Equine Groups Band Together to Provide Feed for Hurricane-Affected Areas

(Edited press release)

Five equine organizations joined together this week to provide 6,500 bales of hay to nearly 800 horses in Vermilion Parish, La., that were affected by Hurricane Rita. The United States Equestrian Federation (USEF), the American Association of Equine Practitioners (AAEP) Foundation, and the Louisiana Veterinary Medical Association (LVMA) Equine Committee Foundation combined financial resources to donate approximately $59,000 to the relief effort. The Equine Health Studies Program (EHSP) at the Louisiana State University School of Veterinary Medicine and the Blue Devils Horse Platoon (BDHP) at the Walker Army Reserve Center in Grand Rapids, Mich., located the hay and coordinated delivery and distribution.

"Similar to the actual hurricane rescue operations last year, we were initially contacted and informed of the need by horse owners and volunteers in the area," said Rustin Moore, DVM, PhD, Dipl. ACVS, director of the EHSP and president of the LVMA Equine Committee Foundation."Once we had a clear understanding of the situation we simply worked together to find a solution. It has been amazing to see the number of groups that were willing to come forward with either monetary assistance or through their own efforts to see this shipment of hay come to fruition."

Shannon Gonsoulin, DVM, of New Iberia, La., Phil Deville, DVM, of Abbeville, LA, and Vermillion Parish Agriculture Extension Agent Andrew Granger were instrumental in assessing needs and will assist in coordinating the distribution of donated hay, feed and vaccines. Tetanus and encephalitis vaccines have been purchased with funds from the LVMA’s Dr. Walter J. Ernst, Jr. Veterinary Memorial Foundation and distributed to Deville for administration to Vermilion horses.

Most of the Vermilion horses are used to work the cattle in the area. Lying just north of Vermilion Bay, this was one of the areas hardest hit by Hurricane Rita. Parish extension agents estimate that between 20,000 and 30,000 cattle perished subsequent to this storm. Most of the horses were turned out of their stalls during the hurricane, and the majority survived; but many were caught in the tidal surge of the hurricane and perished.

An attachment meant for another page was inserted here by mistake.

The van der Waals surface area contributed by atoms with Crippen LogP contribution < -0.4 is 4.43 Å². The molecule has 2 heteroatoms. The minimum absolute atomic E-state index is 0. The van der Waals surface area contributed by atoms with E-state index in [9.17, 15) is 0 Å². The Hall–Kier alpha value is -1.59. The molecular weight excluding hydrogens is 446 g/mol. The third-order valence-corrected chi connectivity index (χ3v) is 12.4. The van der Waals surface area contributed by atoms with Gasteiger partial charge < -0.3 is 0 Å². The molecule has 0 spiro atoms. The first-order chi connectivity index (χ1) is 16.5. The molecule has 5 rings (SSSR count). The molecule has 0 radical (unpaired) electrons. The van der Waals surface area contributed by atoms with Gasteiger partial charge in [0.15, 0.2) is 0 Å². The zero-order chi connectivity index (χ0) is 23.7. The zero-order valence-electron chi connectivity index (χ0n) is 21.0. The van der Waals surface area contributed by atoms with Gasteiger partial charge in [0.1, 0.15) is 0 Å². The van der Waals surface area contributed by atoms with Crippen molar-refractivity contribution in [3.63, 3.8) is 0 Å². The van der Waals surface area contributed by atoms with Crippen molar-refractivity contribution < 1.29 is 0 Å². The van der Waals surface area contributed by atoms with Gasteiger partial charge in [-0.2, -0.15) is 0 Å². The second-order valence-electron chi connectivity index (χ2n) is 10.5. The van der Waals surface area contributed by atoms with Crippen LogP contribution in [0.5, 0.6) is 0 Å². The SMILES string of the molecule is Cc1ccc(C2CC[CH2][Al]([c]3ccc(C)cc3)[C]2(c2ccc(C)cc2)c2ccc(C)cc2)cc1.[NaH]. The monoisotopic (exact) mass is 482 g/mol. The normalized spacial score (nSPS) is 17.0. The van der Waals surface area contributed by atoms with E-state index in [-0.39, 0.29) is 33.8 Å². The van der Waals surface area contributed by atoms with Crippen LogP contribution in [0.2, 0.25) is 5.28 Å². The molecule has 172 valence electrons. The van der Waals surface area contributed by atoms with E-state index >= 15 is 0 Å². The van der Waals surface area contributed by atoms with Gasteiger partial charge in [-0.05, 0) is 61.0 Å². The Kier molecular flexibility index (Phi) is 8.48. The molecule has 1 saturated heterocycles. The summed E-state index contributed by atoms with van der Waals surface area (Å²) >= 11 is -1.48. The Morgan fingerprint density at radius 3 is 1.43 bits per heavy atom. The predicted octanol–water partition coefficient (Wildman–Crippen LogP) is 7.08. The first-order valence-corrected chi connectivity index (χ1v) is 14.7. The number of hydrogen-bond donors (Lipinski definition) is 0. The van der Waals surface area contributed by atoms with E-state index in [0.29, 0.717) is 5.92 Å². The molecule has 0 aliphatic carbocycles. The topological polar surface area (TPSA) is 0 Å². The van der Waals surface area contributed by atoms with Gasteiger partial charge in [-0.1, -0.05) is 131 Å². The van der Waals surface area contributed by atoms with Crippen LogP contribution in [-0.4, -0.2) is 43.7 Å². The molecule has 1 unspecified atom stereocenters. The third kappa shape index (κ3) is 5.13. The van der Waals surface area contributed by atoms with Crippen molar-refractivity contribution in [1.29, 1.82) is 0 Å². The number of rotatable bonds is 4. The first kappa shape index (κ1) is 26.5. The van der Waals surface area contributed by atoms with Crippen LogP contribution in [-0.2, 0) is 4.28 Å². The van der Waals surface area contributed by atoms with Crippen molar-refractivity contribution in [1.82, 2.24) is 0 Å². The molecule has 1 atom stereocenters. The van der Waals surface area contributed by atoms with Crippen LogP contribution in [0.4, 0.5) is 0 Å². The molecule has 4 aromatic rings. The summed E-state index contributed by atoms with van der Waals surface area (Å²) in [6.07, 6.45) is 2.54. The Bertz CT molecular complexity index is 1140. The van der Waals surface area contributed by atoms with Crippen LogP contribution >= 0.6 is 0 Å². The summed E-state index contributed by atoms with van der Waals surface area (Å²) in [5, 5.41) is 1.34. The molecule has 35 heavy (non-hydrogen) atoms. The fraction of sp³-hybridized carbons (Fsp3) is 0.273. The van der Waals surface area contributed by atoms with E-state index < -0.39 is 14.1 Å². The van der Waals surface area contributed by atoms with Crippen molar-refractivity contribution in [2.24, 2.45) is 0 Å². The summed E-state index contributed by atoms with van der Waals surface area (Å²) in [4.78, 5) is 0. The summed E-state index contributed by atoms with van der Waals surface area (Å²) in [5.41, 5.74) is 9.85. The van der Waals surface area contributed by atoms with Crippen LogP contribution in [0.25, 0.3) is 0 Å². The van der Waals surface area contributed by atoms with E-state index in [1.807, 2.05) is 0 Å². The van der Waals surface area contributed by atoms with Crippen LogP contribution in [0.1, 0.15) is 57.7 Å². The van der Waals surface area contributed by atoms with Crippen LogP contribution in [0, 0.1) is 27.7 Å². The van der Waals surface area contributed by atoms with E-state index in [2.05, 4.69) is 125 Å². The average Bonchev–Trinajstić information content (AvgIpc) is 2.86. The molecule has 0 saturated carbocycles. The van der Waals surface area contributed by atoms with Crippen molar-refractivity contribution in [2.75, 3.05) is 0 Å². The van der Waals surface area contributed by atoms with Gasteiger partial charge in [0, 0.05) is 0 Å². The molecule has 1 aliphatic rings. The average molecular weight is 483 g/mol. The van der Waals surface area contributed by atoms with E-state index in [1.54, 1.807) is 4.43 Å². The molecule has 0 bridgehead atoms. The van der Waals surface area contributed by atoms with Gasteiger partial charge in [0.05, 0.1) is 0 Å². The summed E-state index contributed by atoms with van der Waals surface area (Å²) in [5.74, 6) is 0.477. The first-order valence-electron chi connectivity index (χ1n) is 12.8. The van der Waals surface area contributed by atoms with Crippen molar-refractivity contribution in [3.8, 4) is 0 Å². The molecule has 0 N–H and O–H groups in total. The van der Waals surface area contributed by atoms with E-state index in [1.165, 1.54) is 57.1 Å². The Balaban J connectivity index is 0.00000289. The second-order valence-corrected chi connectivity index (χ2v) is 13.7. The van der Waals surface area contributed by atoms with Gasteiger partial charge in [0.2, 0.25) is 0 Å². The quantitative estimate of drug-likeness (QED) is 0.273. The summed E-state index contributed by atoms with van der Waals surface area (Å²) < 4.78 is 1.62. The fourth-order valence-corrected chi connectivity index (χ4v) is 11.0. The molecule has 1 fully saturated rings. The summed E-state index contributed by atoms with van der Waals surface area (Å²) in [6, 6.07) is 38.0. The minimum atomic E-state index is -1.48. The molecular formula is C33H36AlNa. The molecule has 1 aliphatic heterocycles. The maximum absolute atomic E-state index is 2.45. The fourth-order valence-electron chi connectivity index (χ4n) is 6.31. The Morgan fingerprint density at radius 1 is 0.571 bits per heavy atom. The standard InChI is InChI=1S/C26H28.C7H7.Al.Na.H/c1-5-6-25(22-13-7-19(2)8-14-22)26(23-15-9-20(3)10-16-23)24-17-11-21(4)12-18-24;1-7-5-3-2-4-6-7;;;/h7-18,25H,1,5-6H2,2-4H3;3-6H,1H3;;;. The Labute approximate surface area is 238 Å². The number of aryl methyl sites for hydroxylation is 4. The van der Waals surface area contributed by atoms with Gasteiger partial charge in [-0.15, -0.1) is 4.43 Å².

The difficulty producers now face is not only the loss of livestock, but the severe saltwater pasture damage. Having already endured the loss of property, homes, and even livelihoods, it has become a heavy financial burden to feed and maintain their herds.

"When we learned of the ongoing plight of horse owners in these areas, we were able to get the word out through numerous avenues including the USEF, The Horse magazine and other media outlets," said Moore."The USEF and its senior vice president for marketing, Maria Partlow, were instrumental in helping us to get in touch with people regarding this need," Moore continued.

"Daily we hear on the news about the continuing challenges and struggles in the city of New Orleans, but the situations in rural areas are rarely reported on," said Partlow."When Dr. Moore contacted us (USEF) for help, we were able to respond…because of the generosity of thousands of donors to the USEF Hurricane Relief Fund. The BDHP and the Army Reserve deserve all the credit for sourcing the hay from Michigan farmers and getting it to the area."